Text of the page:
Phil Ivey showed once again why he’s considered arguably the best poker player of all time in the $25,000 buy-in WPT Heads-Up Poker Championship. The Poker Hall of Famer reached Tuesday’s final round and promptly defeated Patrik Antonius in three straight matches.
In doing so, Ivey claims the tournament championship along with the $400,000 first-place prize. Antonius, a former Full Tilt Poker pro like Ivey, received $200,000 for second place out of 32.
The final round was quicker than expected. The finale featured a best-of-five format, which differed from the preliminary rounds of the competition where players had win two out of three games in order to advance. Both players faced stiff competition on their way to the finals. Antonius defeated Doug Polk and Sam Greenwood, among others, while Ivey bested professionals Manig Loeser, Anthony Zinno, Stephen Chidwick, and Christopher Kruk.
The World Poker Tour couldn’t have asked for a better matchup in the finals. Ivey and Antonius, two of the most popular players of all time, have an extensive history, having played countless hours together in high-stakes cash games back in the Full Tilt Poker days and on televised poker shows like Poker After Dark and High Stakes Poker.
If you were hoping for a lengthy, back and forth battle between two poker giants, you got at least some of what you were hoping for, as Ivey made quick work of Antonius in Cabo San Lucas, Mexico on Tuesday. The tournament took place on the Poker King app, a poker start-up promoted by Ivey, Tom Dwan, and other high-profile pros. Although they played from a tablet, both players were seated across from each other at a beachside resort.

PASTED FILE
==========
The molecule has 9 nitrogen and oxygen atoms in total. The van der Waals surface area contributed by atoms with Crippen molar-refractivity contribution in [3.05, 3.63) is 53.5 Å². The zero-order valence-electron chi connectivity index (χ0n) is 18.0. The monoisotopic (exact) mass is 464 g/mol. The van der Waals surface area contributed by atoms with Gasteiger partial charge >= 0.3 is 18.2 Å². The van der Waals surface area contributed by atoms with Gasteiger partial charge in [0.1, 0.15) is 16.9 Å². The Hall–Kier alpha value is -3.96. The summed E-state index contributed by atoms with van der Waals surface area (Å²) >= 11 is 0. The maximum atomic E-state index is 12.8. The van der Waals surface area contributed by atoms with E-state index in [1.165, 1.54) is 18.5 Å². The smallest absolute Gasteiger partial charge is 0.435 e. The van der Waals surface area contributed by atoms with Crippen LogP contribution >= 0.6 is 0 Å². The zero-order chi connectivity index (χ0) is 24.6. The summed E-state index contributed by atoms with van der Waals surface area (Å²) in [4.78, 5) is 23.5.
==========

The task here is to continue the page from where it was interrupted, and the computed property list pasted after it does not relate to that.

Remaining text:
In the first game, Antonius jumped out to an early lead as the chips flew around the virtual felt, with both competitors playing aggressively. Ivey would soon take over the lead, however, before getting it all-in preflop with pocket 9’s against A-8. The board ran out 7-Q-5-7-4, giving the 10-time WSOP bracelet winner a 1-0 lead.
In the second game, it took just about 30 minutes before Antonius decided to take a stand with K-7 on a board of 4-Q-8-3-9. With 45,200 chips left behind — about half of Ivey’s stack — he decided he attempted an all-in bluff. The only problem was, Ivey held pocket jacks and didn’t even contemplate folding.
In Game 3, Antonius was in desperation mode, needing to win three straight games to win the championship. Less than 10 minutes into the game, Ivey flopped the stone-cold nuts with 3-4 (2-6-5) and was up against A-6. An ace on the turn was cruel to Antonius, giving him the top two pair. When the board paired a 2 on the river and with 61,000 already in the pot, Ivey jammed for 65,000. With his strong hand, Antonius was unable to get away and was left with crumbs.
He’d bounce back a bit and get the game back to a 4-1 deficit, but that was short-lived. Ivey got the rest of Antonius’ stack with top pair against middle pair moments later. In doing so, he wrapped up yet another poker title, adding $400,000 to his already impressive poker tournament resume that boasts more than $31 million in cashes.